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Dwolla’s plan to replace America’s creaky financial infrastructure now includes real-time payments

This is the current device used by Western Union which translates a telegram into holes on a tape, and then passes it along to the box-like apparatus at upper left, seen May 16, 1944.
AP Photo
Pretty much how most banks send money today.
Published Last updated This article is more than 2 years old.

Dwolla’s mission to build better infrastructure for sending people money enters a new stage today with the first truly real-time internet payment system.

Most internet payment companies, like PayPal, Venmo, Square, and PopMoney, make money transmission more accessible to people, but remain dependent on aging financial architecture to handle the actual transfers. Some rely on Automated Clearing House (ACH) wire transfers; others, on credit card networks. But ACH can take at least a day, if not two or three, to settle a transfer; credit card networks can move slightly faster, but come with fees and middlemen.

Dwolla, however, is dedicated to building its own network. In 2011, it rolled out FiSync, a data exchange system intended to replace ACH for creating real-time payments between financial institutions. Just as importantly, it allowed Dwolla users with accounts at those institutions to exchange real-time payments between one another.

Dwolla CEO Ben Milne concedes FiSync’s adoption has been limited so far to its primary bank partner, Veridian Credit Union, and a few smaller credit unions. It has been hard to interest the largest financial institutions worried about regulatory compliance in start-up services without large customer bases.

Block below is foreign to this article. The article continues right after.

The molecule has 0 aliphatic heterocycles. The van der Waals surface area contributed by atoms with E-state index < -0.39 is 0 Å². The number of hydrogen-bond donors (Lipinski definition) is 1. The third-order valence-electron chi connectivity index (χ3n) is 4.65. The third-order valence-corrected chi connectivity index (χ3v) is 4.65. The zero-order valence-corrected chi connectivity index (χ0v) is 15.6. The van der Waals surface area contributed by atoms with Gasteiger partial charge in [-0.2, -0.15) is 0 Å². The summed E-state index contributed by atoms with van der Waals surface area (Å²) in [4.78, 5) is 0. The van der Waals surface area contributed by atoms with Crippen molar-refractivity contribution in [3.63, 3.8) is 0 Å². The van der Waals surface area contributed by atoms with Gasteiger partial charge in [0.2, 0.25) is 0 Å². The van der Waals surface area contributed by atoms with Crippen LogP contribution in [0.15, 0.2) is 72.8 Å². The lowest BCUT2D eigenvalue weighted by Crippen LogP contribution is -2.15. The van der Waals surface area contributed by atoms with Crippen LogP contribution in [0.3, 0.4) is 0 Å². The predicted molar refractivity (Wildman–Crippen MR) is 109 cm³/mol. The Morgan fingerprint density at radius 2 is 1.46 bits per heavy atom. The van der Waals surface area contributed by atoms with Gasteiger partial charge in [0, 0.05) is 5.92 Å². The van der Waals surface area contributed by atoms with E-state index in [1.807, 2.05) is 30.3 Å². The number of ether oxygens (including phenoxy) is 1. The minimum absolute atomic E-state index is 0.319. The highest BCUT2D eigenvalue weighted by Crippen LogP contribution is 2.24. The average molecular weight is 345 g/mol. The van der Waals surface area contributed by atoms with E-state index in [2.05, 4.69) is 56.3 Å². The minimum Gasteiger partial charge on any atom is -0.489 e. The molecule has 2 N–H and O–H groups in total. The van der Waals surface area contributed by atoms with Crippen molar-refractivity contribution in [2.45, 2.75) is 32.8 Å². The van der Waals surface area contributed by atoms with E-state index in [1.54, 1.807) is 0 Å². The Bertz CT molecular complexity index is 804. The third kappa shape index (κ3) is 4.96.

The company’s new offering, Dwolla Credit, will make real-time payments available between participating online merchants and any Dwolla user, regardless of where they bank. Merchants will pay $0.25 per transaction, rather than the 2.5% to 3.5% fee assessed by credit cards, and won’t have to wait days for their revenue. Consumers, meanwhile, will be able to pay quickly without re-entering financial information, and are protected by Dwolla’s licensed fraud protection system.

This new offering is made possible thanks to FiSync and a partnership with Comenity Capital Bank, which provides the billions of dollars in liquid funding needed to keep pace with a large number of real-time transactions. Comenity is a subsidiary of Alliance Data, which manages many of the loyalty credit cards offered by retailers and airlines, and it suggests that consumer data might be part of Dwolla’s future strategy. Successfully executing on this partnership is an important step toward expanding the company’s network.

“The more pull we have with a consumer product, the more leverage we have for financial institutions, the more deals with have with financial institutions, the more connected nodes on the network, the more powerful it gets,” Milne says.

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